Get Perspective on Your Characters

A Pen In Each Hand

By Mark Paxson

Option 1: Write the same scene from three different perspectives: First Person, Third Person, and Third Person Omniscient. Third Person Omniscient is a narrative voice that gets in the heads of each of the main characters rather than telling the story from the perspective of one character. How does using a different narrator’s voice change the story’s details?

Option 2: Write a dialog sequence in which the characters aren’t actually communicating with each other. Each character is talking about what matters to them while ignoring what matters to the other character, but through the miscommunication and conflict that arises as a result, more story and more character development occurs.

Mental Filters

A Pen In Each Hand

By Bellman

John is an auto mechanic. He has the following mental filter:

My time is more important than anyone else’s time. No matter what they say about my intelligence, I know I am smarter than they all are, so they should listen to me.

Bob is an accountant. He has the following mental filter:

Too many people have tried to cheat me. I will never let anyone ever cheat me again.

Now use these filters to write a scene for each character in which the following events occur:

  • The character is in line at a bank.
  • A noise, sounding like a shot, is heard outside.
  • The man standing behind your character, who is wearing a blue coat, suddenly grabs hold of your character’s arm immediately upon hearing the noise.

A 30-Day Habit

A Pen In Each Hand

By pinupgeek

For the next 30 days, figure out how much you can realistically write every day. Then, take a look at your calendar, figure out where in your day you schedule in writing, and make an appointment with yourself to write. Create reminders on your cell phone or email so you won’t forget.

Backstory is Important

A Pen In Each Hand

By Broker

Follow one of your characters home and explore a part of their backstory that they don’t share with the other characters. This scene won’t appear in your story, except perhaps as an implication or passing reference, so put your internal censor away. Write about the things that normally go unsaid.

Six Questions

A Pen In Each Hand

By Beaver

Thinking about starting your own literary journal? Here are a few things to think about before you take the leap:

  1. Why do you want to start a literary journal?
  2. How are you going to manage the time/money commitment?
  3. Who will be on your journal’s staff?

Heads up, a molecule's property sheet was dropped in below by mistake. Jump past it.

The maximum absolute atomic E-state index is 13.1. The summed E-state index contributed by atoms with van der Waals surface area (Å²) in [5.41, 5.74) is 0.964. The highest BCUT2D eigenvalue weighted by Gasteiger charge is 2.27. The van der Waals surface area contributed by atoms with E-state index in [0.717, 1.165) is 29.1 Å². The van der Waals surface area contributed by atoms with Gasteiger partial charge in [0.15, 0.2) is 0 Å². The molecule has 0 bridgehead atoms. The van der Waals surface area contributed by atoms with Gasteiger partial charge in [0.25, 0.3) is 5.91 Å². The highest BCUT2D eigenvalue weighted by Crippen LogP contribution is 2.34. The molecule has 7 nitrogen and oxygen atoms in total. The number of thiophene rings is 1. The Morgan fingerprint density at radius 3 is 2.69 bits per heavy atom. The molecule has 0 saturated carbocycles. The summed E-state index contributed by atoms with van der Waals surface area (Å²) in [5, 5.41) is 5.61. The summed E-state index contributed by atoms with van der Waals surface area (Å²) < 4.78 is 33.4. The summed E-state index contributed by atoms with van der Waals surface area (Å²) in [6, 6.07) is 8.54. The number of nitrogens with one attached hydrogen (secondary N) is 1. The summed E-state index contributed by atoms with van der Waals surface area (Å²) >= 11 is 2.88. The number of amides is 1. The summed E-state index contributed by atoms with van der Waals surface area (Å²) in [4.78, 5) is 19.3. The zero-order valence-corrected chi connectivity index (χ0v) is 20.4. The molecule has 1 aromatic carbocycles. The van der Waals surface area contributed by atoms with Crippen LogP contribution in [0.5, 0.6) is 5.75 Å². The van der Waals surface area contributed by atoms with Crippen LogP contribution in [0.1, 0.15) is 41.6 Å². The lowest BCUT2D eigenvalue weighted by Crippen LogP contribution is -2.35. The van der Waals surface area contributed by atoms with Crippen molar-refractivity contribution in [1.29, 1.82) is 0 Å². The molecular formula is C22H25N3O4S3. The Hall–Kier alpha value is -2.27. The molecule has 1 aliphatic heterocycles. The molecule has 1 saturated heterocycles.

4. What type of content are you going to publish?
  5. Where will your journal’s home base (online & off) be located?
  6. When (how often) will you publish?

Get Noticed!

A Pen In Each Hand

By Boots

Submit a story to Toasted Cheese. It can be for the current writing contest, for the next issue of Toasted Cheese, or just on the forums for feedback. Submitting is what gets your work noticed. Get to the next level and show us what you have.

Share your story of success! Email the editors (editors@toasted-cheese.com) with how Toasted Cheese has helped you move forward as a writer. You could be our next Absolute Blank interviewee.

Write or Edit

A Pen In Each Hand

By Baker

  1. Shock Totem is devoted to horror and dark fantasy, which adds horror elements to fantasy.
    • Write a story or poem that mixes horror elements with another genre.
    • Take an abandoned or unfinished piece and rewrite/continue by adding horror elements.
  2. Shock Totem runs a one-hour story contest. Set your timer for one hour and try to write a complete story within that hour.
  3. Write a story or poem based on the latest addition to your music library.
  4. Start your own journal! It can be anything from a bi-annual print journal to a blog-style daily. Create your submission guidelines and submit your journal’s listing to Duotrope’s Digest. Post about your journal on our forums.

I is for Influences

A Pen In Each Hand

By Billiard

Mira Grant says:

My influences are many and varied and faintly insane. I mean, you’ve got the literary, like Stephen King and Shakespeare and Tanya Huff and Diane Duane. But you’ve also got Wes Craven and Chris Claremont and everyone who wrote for Warren Comics during the Creepy and Eerie era, and the writers for the old 1980s horror television, like Monsters and Tales from the Darkside. Peter S. Beagle, Walt Disney, the Brothers Grimm, Sir Child, whoever wrote the scripts for the My Little Pony cartoons, the Counting Crows, Amethyst: Princess of Gemworld, Joss Whedon and Stan Lee… I’m like a weird human magpie that just sort of grabs things, mashes them together, and then attacks them with cookie cutters until they start looking like the literary equivalent of food.

Taking a cue from Mira, this month’s exercise is to look beyond the literary for your cultural influences. Think about your past and present favorite movies, TV shows, music, etc. Pick out a few of the recurring elements (the more disparate the better!), mash them together, and try using the mash-up as the core of your next project.

Who Inspires You?

A Pen In Each Hand

By Beaver

When we think about our writing inspirations, often the first writers who come to mind are the very famous (and often dead). But good as those writers are, they already get plenty of love. What about the working writers who inspire you every day?

  1. Think about who’s inspiring you right now. Maybe it’s a writer whose blog you read or who you follow on Twitter. Maybe it’s the writer of your favorite TV show or magazine column. Or maybe it’s the new-to-you author of the book you just read. Writers are everywhere.
  2. Give them a shout out! Blog or tweet about why they inspire you. If you blog, tweet a link to your post. Be sure to add the hashtag #MentorMarch.